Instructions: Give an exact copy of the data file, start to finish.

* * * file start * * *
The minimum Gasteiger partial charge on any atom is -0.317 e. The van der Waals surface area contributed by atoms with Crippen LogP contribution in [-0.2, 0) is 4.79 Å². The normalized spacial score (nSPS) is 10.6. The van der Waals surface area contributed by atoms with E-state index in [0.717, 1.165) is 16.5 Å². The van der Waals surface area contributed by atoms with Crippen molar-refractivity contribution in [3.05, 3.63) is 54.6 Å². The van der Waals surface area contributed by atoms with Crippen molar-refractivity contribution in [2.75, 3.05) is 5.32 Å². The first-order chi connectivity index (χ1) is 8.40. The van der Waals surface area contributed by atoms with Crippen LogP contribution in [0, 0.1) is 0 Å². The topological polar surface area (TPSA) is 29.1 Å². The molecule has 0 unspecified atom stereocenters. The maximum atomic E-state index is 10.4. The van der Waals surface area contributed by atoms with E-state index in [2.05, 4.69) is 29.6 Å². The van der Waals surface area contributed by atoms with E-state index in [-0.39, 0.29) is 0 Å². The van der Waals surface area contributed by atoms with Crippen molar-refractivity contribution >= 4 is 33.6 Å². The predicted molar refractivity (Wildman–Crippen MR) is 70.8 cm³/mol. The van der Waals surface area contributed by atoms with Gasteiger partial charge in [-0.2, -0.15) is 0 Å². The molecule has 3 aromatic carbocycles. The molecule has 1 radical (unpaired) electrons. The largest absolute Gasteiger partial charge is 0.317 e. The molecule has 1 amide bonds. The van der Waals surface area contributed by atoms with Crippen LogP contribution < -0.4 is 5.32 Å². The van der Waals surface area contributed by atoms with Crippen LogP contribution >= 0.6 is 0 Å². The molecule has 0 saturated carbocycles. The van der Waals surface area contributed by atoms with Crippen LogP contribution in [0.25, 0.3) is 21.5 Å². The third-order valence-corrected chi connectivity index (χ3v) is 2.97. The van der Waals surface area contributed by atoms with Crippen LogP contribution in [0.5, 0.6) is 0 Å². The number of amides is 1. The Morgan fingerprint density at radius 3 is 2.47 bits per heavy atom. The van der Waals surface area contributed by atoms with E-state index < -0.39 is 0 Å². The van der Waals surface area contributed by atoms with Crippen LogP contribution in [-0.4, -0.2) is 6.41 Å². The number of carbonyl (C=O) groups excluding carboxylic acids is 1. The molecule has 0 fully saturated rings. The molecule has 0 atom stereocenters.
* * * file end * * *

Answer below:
The minimum Gasteiger partial charge on any atom is -0.317 e. The van der Waals surface area contributed by atoms with Crippen LogP contribution in [-0.2, 0) is 4.79 Å². The normalized spacial score (nSPS) is 10.6. The van der Waals surface area contributed by atoms with E-state index in [0.717, 1.165) is 16.5 Å². The van der Waals surface area contributed by atoms with Crippen molar-refractivity contribution in [3.05, 3.63) is 54.6 Å². The van der Waals surface area contributed by atoms with Crippen molar-refractivity contribution in [2.75, 3.05) is 5.32 Å². The first-order chi connectivity index (χ1) is 8.40. The van der Waals surface area contributed by atoms with Crippen LogP contribution in [0, 0.1) is 0 Å². The topological polar surface area (TPSA) is 29.1 Å². The molecule has 0 unspecified atom stereocenters. The maximum atomic E-state index is 10.4. The van der Waals surface area contributed by atoms with E-state index in [2.05, 4.69) is 29.6 Å². The van der Waals surface area contributed by atoms with E-state index in [-0.39, 0.29) is 0 Å². The van der Waals surface area contributed by atoms with Crippen molar-refractivity contribution >= 4 is 33.6 Å². The predicted molar refractivity (Wildman–Crippen MR) is 70.8 cm³/mol. The van der Waals surface area contributed by atoms with Gasteiger partial charge in [-0.2, -0.15) is 0 Å². The molecule has 3 aromatic carbocycles. The molecule has 1 radical (unpaired) electrons. The largest absolute Gasteiger partial charge is 0.317 e. The molecule has 1 amide bonds. The van der Waals surface area contributed by atoms with Crippen LogP contribution < -0.4 is 5.32 Å². The van der Waals surface area contributed by atoms with Crippen LogP contribution >= 0.6 is 0 Å². The molecule has 0 saturated carbocycles. The van der Waals surface area contributed by atoms with Crippen LogP contribution in [0.25, 0.3) is 21.5 Å². The third-order valence-corrected chi connectivity index (χ3v) is 2.97. The van der Waals surface area contributed by atoms with Crippen LogP contribution in [0.5, 0.6) is 0 Å². The number of amides is 1. The Morgan fingerprint density at radius 3 is 2.47 bits per heavy atom. The van der Waals surface area contributed by atoms with E-state index < -0.39 is 0 Å². The van der Waals surface area contributed by atoms with Crippen LogP contribution in [-0.4, -0.2) is 6.41 Å². The number of carbonyl (C=O) groups excluding carboxylic acids is 1. The molecule has 0 fully saturated rings. The molecule has 0 atom stereocenters.